7,249 tons (7,365 t) (standard)|
9,350 tons (9,500 t) (full load)
|Length:||181.30 m (595 ft) overall|
|Beam:||17.50 m (56.5 ft)|
|Draught:||6.14 m (20 ft 2 in)|
|Propulsion:||4-shaft Parsons single-reduction geared turbines; 8 Guyot boilers; 102,000 shp|
|Speed:||33 knots (61 km/h)|
|Range:||3,000 nautical miles (6,000 km) at 15 knots (28 km/h)|
|Complement:||27 officers, 551 sailors|
8 × 155 mm (6.1in) (4 × 2)|
4 × 75 mm anti-aircraft (4 × 1)
12 × 550 mm torpedo tubes (4 × 3)
deck: 20 millimetres|
magazine box: 30 millimetres
turrets and tower: 30 millimetres
2 Gourdou-Leseurre GL-812, later GL-832, later 1 Loire 130|
Ships in class include:|
Primauguet (lost 8 November 1942)
The three Duguay-Trouin class light cruisers were built for France in the early 1920s.
The fate of these three ships after the French surrender illustrates the dichotomy within the French armed forces at the time: one ship was interned, then joined the Free French, another twice resisted Allied bombardment and was destroyed, and the third was disarmed at a French colonial port and subsequently sunk.
- Duguay-Trouin (decommissioned 9 March 1952)
- La Motte-Picquet (disarmed December 1941)
- Primauguet (lost 8 November 1942)
The design of this class was the result of a protracted process that had started in mid-1919, with the Italians as likely adversaries. A detailed design (Project 171) had been completed by the end of 1919, but there were significant reservations within the Navy and the Chief of the General Staff withdrew them in February 1920. While discussion continued, there were opportunities to compare with newly commissioned cruisers of other navies. The foreign designs were indeed superior, particularly armament.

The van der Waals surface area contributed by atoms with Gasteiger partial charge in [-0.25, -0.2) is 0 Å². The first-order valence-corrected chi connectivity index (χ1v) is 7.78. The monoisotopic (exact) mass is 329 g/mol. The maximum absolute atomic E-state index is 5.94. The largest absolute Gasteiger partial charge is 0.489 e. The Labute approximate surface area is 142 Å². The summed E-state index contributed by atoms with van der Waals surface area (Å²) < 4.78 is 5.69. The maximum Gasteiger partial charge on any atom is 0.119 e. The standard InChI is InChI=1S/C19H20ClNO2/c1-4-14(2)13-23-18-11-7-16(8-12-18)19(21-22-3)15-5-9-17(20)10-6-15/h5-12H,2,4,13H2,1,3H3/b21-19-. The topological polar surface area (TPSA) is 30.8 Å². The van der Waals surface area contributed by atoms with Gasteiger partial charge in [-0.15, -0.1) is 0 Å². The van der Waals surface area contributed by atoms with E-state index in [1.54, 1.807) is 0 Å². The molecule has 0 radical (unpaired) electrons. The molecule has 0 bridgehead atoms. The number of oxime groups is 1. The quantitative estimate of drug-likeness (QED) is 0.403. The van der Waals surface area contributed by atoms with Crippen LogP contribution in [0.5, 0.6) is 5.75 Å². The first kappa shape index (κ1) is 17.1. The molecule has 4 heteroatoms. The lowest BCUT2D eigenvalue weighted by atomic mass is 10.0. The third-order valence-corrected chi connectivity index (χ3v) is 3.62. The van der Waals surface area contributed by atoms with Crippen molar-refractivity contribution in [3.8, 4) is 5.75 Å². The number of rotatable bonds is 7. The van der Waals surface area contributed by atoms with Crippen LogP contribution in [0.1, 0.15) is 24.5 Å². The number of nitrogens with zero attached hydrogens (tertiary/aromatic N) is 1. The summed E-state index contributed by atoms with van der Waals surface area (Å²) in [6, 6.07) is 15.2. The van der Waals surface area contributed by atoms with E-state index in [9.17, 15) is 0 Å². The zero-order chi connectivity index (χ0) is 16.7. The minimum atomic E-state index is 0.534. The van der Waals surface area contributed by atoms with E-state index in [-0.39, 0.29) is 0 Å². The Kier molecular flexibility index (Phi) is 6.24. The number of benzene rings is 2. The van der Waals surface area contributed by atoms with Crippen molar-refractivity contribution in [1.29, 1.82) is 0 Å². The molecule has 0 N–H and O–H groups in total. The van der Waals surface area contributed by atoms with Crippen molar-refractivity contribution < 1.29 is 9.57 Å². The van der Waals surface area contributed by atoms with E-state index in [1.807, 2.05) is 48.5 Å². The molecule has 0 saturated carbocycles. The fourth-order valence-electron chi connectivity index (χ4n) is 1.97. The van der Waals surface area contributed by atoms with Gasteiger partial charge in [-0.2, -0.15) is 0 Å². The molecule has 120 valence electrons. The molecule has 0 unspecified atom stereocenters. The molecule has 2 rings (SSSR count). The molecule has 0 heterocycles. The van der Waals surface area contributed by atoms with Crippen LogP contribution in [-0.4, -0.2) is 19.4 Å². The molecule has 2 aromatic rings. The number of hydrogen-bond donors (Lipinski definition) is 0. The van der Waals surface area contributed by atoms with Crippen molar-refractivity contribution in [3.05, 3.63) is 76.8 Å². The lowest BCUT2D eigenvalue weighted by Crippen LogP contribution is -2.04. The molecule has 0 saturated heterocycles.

At the end of 1920, after having examined copies of the plans for the U.S. Omaha class, four designs had been drafted. All four used hulls based on the Omahas, with eight newly designed 155 mm and four 75 mm anti-aircraft guns and twelve torpedo tubes. The differences lay in the combinations of power and protection.
Design C was selected and detailed work started. The new class would achieve 34 knots (63 km/h), using oil firing and single-reduction geared turbines, and have minimal protection; barely splinter-proof on the gun shields. The main armament would be a new breech-loading M1920 gun of 155 mm calibre, based on an army weapon, with a range of 26,100 metres. In action, this weapon proved to be slow to operate. The 75 mm anti-aircraft battery was of the M1922 type.
Orders were placed during 1922 on this basis, despite determined efforts to "improve" the design.
None of the ships had their light armour truly tested by equivalent adversaries: Primauguet's destruction at Casablanca was at the hands of a greatly superior force. As intended, they were fast and economical, although with a limited range.
After completion, single catapults were installed on the quarter-decks of each ship, initially with two Gourdou-Leseurre GL-812 HY flying-boats, later the GL-832. The Duguay-Trouin and Primauguet were subsequently equipped with a single Loire 130 in the 1930s.
In 1942, Primauguet had her anti-aircraft battery increased.
Once back with the Allies, Duguay-Trouin had her torpedo tubes and aircraft installations removed in 1943 and her AA weaponry was augmented in 1943 and again in 1944, when radar was also added.
- Whitley, M. J. (1995). Cruisers of World War II: An International Encyclopedia. London: Arms and Armour Press. pp. 27–29. ISBN 1-85409-225-1.
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